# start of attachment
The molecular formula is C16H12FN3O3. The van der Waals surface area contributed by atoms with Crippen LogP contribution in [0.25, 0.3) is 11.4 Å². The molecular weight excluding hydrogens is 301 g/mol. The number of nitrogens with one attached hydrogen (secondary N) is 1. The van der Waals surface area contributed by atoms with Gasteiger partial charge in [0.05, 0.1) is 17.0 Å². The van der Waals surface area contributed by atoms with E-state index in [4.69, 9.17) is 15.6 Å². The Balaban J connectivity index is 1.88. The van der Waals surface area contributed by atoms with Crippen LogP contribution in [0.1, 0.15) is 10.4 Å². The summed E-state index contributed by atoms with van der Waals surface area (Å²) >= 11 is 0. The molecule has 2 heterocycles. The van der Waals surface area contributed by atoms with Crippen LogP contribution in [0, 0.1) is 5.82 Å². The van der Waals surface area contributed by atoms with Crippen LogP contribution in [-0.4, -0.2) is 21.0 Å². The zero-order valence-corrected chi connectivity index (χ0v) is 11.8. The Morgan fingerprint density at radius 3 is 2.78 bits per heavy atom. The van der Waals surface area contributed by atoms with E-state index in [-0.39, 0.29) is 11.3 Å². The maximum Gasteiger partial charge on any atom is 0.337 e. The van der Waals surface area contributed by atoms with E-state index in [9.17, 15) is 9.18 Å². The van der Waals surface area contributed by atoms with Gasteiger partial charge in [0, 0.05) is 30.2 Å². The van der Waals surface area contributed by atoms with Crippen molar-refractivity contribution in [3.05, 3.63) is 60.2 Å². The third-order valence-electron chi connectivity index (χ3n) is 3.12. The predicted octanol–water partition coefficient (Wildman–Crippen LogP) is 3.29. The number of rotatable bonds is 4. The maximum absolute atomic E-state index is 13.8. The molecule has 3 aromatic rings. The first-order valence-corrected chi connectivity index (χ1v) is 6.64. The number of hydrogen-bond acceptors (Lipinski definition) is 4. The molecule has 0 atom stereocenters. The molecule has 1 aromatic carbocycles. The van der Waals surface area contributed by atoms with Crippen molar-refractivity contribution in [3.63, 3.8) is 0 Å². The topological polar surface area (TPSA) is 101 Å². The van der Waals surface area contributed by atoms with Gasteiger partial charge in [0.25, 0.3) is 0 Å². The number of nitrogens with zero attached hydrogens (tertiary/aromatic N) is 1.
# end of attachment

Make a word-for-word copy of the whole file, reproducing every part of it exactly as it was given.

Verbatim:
The molecular formula is C16H12FN3O3. The van der Waals surface area contributed by atoms with Crippen LogP contribution in [0.25, 0.3) is 11.4 Å². The molecular weight excluding hydrogens is 301 g/mol. The number of nitrogens with one attached hydrogen (secondary N) is 1. The van der Waals surface area contributed by atoms with Gasteiger partial charge in [0.05, 0.1) is 17.0 Å². The van der Waals surface area contributed by atoms with E-state index in [4.69, 9.17) is 15.6 Å². The Balaban J connectivity index is 1.88. The van der Waals surface area contributed by atoms with Crippen LogP contribution in [0.1, 0.15) is 10.4 Å². The summed E-state index contributed by atoms with van der Waals surface area (Å²) >= 11 is 0. The molecule has 2 heterocycles. The van der Waals surface area contributed by atoms with Crippen LogP contribution in [0, 0.1) is 5.82 Å². The van der Waals surface area contributed by atoms with Crippen LogP contribution in [-0.4, -0.2) is 21.0 Å². The zero-order valence-corrected chi connectivity index (χ0v) is 11.8. The Morgan fingerprint density at radius 3 is 2.78 bits per heavy atom. The van der Waals surface area contributed by atoms with E-state index in [-0.39, 0.29) is 11.3 Å². The maximum Gasteiger partial charge on any atom is 0.337 e. The van der Waals surface area contributed by atoms with E-state index in [9.17, 15) is 9.18 Å². The van der Waals surface area contributed by atoms with Gasteiger partial charge in [0, 0.05) is 30.2 Å². The van der Waals surface area contributed by atoms with Crippen molar-refractivity contribution in [3.05, 3.63) is 60.2 Å². The third-order valence-electron chi connectivity index (χ3n) is 3.12. The predicted octanol–water partition coefficient (Wildman–Crippen LogP) is 3.29. The number of rotatable bonds is 4. The maximum absolute atomic E-state index is 13.8. The molecule has 3 aromatic rings. The first-order valence-corrected chi connectivity index (χ1v) is 6.64. The number of hydrogen-bond acceptors (Lipinski definition) is 4. The molecule has 0 atom stereocenters. The molecule has 1 aromatic carbocycles. The van der Waals surface area contributed by atoms with Crippen molar-refractivity contribution in [3.63, 3.8) is 0 Å². The topological polar surface area (TPSA) is 101 Å². The van der Waals surface area contributed by atoms with Gasteiger partial charge in [0.25, 0.3) is 0 Å². The number of nitrogens with zero attached hydrogens (tertiary/aromatic N) is 1.